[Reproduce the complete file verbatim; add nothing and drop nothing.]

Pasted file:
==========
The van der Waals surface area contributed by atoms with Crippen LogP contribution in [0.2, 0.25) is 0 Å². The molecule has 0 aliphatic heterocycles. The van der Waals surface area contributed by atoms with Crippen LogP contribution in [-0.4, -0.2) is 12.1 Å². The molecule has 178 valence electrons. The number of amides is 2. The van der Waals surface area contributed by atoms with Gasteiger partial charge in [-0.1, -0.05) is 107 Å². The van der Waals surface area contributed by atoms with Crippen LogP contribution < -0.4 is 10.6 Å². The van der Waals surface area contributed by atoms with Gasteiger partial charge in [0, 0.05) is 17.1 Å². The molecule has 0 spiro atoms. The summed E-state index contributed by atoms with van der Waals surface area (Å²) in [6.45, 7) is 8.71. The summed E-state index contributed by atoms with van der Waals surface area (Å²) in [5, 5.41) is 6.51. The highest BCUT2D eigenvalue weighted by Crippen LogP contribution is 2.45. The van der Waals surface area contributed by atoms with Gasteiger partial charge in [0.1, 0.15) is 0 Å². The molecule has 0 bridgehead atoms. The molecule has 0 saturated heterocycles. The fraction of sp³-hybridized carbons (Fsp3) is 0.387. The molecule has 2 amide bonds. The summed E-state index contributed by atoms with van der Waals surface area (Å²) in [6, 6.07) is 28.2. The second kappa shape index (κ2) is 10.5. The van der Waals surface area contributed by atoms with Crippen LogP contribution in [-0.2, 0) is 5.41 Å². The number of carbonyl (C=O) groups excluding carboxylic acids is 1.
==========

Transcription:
The van der Waals surface area contributed by atoms with Crippen LogP contribution in [0.2, 0.25) is 0 Å². The molecule has 0 aliphatic heterocycles. The van der Waals surface area contributed by atoms with Crippen LogP contribution in [-0.4, -0.2) is 12.1 Å². The molecule has 178 valence electrons. The number of amides is 2. The van der Waals surface area contributed by atoms with Gasteiger partial charge in [-0.1, -0.05) is 107 Å². The van der Waals surface area contributed by atoms with Crippen LogP contribution < -0.4 is 10.6 Å². The van der Waals surface area contributed by atoms with Gasteiger partial charge in [0, 0.05) is 17.1 Å². The molecule has 0 spiro atoms. The summed E-state index contributed by atoms with van der Waals surface area (Å²) in [6.45, 7) is 8.71. The summed E-state index contributed by atoms with van der Waals surface area (Å²) in [5, 5.41) is 6.51. The highest BCUT2D eigenvalue weighted by Crippen LogP contribution is 2.45. The van der Waals surface area contributed by atoms with Gasteiger partial charge in [0.1, 0.15) is 0 Å². The molecule has 0 bridgehead atoms. The molecule has 0 saturated heterocycles. The fraction of sp³-hybridized carbons (Fsp3) is 0.387. The molecule has 2 amide bonds. The summed E-state index contributed by atoms with van der Waals surface area (Å²) in [6, 6.07) is 28.2. The second kappa shape index (κ2) is 10.5. The van der Waals surface area contributed by atoms with Crippen LogP contribution in [-0.2, 0) is 5.41 Å². The number of carbonyl (C=O) groups excluding carboxylic acids is 1.